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The New YorkerYou wait thousands of years for a family tree of all the Greek gods, and then two come along at once. The first, A Genealogical Chart of Greek Mythology, began in 1964 as the hobby of the late Harold Newman and was recently completed by Jon O. Newman, his son. An enterprise of Daedalian complexity, the complete chart spreads along seventy-two huge pages and contains 3,673 mythological figures, all interrelated and ultimately descended from Chaos, a primal force mentioned by Hesiod who is the great-great-grandparent of Zeus. The sexual activity of classical deities does not lend itself to neat tabulation; Zeus and Apollo, notoriously promiscuous, appear with alarming frequency. Undeterred, the Newmans (both lawyers) list alternate kinships in the index and maintain that there is a "high degree of generational consistency," so that, for instance, many of the participants in the Trojan War seem to be "within just two generations of each other."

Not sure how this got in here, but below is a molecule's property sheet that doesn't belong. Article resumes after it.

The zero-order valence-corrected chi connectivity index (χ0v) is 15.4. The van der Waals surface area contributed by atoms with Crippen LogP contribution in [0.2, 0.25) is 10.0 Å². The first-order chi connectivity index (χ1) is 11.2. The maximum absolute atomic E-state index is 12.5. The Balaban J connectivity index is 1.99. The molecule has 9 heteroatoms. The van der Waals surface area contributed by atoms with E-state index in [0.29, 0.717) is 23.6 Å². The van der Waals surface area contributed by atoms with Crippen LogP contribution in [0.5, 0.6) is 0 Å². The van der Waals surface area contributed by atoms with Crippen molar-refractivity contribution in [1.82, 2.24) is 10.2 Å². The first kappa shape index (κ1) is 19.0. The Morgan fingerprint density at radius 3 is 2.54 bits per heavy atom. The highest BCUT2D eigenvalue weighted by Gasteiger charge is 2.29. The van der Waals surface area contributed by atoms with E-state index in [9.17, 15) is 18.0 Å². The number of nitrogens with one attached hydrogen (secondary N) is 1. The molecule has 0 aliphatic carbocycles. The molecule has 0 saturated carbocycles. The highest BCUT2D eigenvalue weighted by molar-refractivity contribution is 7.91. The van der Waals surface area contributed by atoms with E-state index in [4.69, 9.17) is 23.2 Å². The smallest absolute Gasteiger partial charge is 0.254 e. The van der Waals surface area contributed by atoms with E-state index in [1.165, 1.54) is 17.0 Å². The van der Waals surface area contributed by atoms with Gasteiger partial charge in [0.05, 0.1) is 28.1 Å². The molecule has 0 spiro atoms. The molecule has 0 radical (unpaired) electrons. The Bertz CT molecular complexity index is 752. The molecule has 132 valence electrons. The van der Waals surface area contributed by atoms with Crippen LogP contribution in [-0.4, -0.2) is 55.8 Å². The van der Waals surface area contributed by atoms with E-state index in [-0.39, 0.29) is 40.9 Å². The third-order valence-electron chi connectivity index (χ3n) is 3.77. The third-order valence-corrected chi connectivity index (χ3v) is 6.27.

A less forbidding version appears next month in the form of The Genealogy of Greek Mythology, by Vanessa James (Gotham). James eliminates some of the more arcane characters and includes illustrations and short explanatory paragraphs alongside the names. Printed on one long concertinalike page, the table can be read like a book or unfolded into a seventeen-foot-long frieze -- gods on one side, mortals on the other. Simplification has its benefits; the knotty ways of Greek heredity can ensnare even the most organized mind. As James comments with tactful understatement, "The Greek practice of marrying nieces to their uncles further confuses strict distinctions between generations."( Leo Carey)